Kathleen M. Pike, PhD

Five on Friday Turns 7!!

From the time we learn to count, we track all manner of life milestones with numbers. We mark how many years lived with birthday candles. How many years of marriage with wedding anniversaries. How many years since a loved one passed with memorial rituals. How many years since graduation with school reunions, and so on.

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Today marks seven years since I launched Five on Friday! Looking forward and looking back, this mile marker fills me with both reflection and anticipation.

1. Milestones matter. Life milestones are social constructions. The fact that every society has its set of milestones – some, like birthdays, nearly universal and others culturally-specific, such as the Hindu Pilgrimage that occurs every twelve years – is evidence that milestones play an important role in the human experience of creating meaning. Milestone celebrations invite a period of reflection and introspection. We have an opportunity to take stock of accomplishments, relationships, careers, and personal journeys. Pausing to reflect at these junctures takes us back in time and prompts us to contemplate the future. This process of honest introspection can prompt a wide range of emotions – positive, negative, or some combination – depending on memories, expectations, circumstances, and dreams.

2. Looking back. My very first Five on Friday was March 25, 2016. I sent my first post to a few hundred people and shared my wish to enlist a community of readers who would “join me in weaving mental health into your reflections and imaginings.” My hope was that my weekly musings would “bring into relief the many different ways that mental health issues are woven through our daily lives: from losing a loved one to reading a great book, and much in between.” This aspiration remains at the heart of each week’s musing.

3. A Sampling of topics covered. Looking back over the entire collection of Five on Friday posts, I marvel at the range of topics and the ground we have covered, including: Depression | Mental Health at Work | The Next Generation | Family | Good Reads | Anxiety | COVID-19 | Suicide | Gender & Sexuality | Aging | Canines and Honeybees | Loss and Grief | Hope | Kindness | Play | Longing | Graduation | Films | Purpose | Holidays | Policy | Social Media | Treatment & Recovery

4. Taking stock. Five on Friday now has a readership in the vicinity of ten thousand, and, without exception, every post elicits a response – comments, feedback, and messages from all of you. Our community and conversations encourage and motivate me to keep writing. I also wonder what more I can do to raise awareness and mobilize individuals, communities, schools, businesses, and governments to prioritize mental health. We already know a lot about what protects and promotes mental health. We have treatments that work, but they remain inaccessible and unaffordable for too many people. What are the hurdles, vested interests, and competing demands that thwart our efforts to improve and promote mental health individually and societally? What can each of us do more of or approach differently in order to make mental health matter?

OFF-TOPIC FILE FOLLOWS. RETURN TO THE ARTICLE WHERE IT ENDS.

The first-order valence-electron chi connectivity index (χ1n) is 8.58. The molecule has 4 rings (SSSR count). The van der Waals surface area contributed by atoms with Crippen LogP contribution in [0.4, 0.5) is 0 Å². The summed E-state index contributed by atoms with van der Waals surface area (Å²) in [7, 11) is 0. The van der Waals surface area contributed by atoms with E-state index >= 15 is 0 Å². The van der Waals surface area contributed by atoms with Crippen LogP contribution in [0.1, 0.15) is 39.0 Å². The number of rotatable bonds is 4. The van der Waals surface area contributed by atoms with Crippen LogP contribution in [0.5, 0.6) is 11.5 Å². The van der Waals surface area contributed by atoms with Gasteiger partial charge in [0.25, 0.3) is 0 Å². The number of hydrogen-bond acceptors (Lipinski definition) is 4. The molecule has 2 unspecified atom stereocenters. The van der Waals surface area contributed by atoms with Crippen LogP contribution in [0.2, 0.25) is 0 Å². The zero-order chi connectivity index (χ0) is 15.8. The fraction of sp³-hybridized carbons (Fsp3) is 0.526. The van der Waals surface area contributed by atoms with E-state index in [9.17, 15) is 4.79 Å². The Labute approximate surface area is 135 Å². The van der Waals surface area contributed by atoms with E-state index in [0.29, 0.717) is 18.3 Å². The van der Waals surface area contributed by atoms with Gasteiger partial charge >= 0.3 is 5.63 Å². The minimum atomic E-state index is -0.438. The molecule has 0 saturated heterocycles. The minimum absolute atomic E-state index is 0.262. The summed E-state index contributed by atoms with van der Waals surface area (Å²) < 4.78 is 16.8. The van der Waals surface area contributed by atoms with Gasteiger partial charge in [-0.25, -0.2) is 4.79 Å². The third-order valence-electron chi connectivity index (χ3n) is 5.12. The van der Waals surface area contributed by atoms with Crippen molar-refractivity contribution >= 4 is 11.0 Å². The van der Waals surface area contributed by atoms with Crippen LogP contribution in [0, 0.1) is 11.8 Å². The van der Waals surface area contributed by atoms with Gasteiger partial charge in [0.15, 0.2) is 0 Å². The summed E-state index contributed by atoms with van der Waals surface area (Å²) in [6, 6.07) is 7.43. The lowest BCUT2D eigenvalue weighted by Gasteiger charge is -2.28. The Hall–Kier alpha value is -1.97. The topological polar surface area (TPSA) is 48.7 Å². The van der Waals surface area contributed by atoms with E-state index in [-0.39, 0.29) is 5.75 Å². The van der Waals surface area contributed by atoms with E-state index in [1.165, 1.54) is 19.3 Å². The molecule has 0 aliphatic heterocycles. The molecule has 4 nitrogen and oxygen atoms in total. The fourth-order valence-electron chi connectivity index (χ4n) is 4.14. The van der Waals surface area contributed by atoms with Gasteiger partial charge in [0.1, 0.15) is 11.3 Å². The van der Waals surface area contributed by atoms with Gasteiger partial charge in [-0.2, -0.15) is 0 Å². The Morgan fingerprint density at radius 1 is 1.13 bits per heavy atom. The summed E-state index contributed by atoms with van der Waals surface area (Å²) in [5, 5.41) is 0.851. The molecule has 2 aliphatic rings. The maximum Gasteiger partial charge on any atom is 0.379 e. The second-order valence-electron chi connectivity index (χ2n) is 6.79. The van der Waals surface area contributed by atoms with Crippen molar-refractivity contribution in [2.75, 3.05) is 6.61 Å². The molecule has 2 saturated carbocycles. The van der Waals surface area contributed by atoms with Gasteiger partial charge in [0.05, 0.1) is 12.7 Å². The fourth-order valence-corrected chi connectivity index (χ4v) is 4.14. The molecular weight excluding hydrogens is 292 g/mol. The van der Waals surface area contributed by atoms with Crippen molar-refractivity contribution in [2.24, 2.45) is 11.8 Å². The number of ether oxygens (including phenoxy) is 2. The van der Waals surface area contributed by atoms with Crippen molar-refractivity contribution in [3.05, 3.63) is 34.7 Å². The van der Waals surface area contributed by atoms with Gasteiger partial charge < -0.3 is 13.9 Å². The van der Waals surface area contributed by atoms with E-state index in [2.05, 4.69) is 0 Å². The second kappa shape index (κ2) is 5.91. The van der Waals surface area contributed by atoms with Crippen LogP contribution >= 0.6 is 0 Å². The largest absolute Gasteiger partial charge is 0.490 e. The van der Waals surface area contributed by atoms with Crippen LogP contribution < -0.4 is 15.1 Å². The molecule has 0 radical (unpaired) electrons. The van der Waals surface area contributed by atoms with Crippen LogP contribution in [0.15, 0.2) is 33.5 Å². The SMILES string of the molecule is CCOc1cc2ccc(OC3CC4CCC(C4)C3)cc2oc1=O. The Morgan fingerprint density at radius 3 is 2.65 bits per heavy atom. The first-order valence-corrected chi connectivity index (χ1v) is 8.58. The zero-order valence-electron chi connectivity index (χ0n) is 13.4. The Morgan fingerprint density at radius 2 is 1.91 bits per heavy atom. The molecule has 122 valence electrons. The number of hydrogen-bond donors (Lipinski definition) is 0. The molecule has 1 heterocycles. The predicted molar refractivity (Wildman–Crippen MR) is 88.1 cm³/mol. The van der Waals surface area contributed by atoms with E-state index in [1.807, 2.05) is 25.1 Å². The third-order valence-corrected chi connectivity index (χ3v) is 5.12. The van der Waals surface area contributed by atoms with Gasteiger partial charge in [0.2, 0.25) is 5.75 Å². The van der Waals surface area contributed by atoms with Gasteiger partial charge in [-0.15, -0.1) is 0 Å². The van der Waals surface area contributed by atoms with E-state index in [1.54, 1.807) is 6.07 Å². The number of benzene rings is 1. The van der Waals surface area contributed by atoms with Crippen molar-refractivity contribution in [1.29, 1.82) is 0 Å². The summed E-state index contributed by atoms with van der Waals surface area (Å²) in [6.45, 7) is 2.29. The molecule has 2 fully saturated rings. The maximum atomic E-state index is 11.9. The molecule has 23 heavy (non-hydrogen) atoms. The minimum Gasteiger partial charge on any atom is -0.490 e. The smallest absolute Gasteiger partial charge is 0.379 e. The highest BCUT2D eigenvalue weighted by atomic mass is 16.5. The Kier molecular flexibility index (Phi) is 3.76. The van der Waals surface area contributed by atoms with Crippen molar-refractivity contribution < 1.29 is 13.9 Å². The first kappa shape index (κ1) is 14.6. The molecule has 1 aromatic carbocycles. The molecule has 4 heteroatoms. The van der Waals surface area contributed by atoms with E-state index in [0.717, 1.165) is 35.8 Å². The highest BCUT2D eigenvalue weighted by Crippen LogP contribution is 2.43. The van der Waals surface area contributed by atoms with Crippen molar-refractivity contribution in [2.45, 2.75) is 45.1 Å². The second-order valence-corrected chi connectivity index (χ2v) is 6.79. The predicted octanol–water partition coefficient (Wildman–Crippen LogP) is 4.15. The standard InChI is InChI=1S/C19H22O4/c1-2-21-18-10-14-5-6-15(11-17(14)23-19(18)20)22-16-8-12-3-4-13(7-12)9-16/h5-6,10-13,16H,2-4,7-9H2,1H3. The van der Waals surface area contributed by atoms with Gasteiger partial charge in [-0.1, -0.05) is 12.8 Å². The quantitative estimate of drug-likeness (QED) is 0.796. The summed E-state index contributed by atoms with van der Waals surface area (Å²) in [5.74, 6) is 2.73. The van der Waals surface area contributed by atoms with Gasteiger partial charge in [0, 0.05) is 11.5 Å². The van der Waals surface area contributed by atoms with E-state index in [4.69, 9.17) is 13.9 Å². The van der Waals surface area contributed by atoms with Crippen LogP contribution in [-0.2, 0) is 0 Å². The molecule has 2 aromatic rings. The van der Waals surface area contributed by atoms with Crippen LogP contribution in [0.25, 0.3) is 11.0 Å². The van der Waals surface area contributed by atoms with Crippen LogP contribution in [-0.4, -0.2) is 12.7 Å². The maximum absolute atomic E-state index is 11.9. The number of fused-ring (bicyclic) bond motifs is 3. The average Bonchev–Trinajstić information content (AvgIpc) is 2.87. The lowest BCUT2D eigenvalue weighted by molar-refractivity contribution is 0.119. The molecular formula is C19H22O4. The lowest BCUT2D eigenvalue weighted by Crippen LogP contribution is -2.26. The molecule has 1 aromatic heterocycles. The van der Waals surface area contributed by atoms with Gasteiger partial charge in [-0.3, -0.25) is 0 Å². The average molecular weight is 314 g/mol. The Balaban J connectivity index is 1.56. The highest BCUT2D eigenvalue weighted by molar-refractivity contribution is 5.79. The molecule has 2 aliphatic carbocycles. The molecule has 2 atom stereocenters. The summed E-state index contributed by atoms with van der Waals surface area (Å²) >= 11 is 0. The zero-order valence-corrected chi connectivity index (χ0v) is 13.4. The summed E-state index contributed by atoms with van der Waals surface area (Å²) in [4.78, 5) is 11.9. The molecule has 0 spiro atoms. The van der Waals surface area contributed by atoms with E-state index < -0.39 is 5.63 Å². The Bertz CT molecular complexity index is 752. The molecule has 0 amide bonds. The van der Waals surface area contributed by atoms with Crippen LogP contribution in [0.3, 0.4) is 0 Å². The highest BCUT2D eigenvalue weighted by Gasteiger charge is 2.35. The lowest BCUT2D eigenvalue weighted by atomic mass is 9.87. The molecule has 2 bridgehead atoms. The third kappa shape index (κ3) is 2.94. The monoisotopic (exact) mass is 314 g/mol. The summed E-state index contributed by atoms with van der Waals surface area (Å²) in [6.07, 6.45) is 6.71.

5. Looking forward. In many parts of the world, significant progress has been made in diminishing the stigma associated with talking about mental health and mental illness. Nevertheless, considerable work remains to translate increased conversation into enhanced action and improved policies. There is still much to learn about the causes of mental illness – from the brain to the gut biome to the natural environment. And the future will undoubtedly bring with it changes and new technology and unforeseen events that impact our mental health – from new platforms of social media to artificial intelligence to reimagining the way that we work. Mental health and psychological wellbeing are among the strongest predictors of life satisfaction. I hope Five on Friday will continue to provide thought-provoking and meaningful insight in this ever-evolving domain that matters to us all.

With great enthusiasm and equal measure naïveté, I launched Five on Friday seven years ago. I had great aspirations but didn’t focus on the fact that I am an extremely slow writer. I worried that my academic colleagues would consider these musings fluff. I underestimated the anxiety I would feel in those weeks when I was coming up short for material. I plunged in without a fully developed idea of where this would all take me. It’s been a fabulous journey of learning and growth I could never have anticipated, and for that, I am grateful to all who have joined me along the way.


Picture of Kathleen M. Pike, PhD

Kathleen M. Pike, PhD

Kathleen M. Pike, PhD is Professor of Psychology and Director of the Global Mental Health WHO Collaborating Centre at Columbia University.

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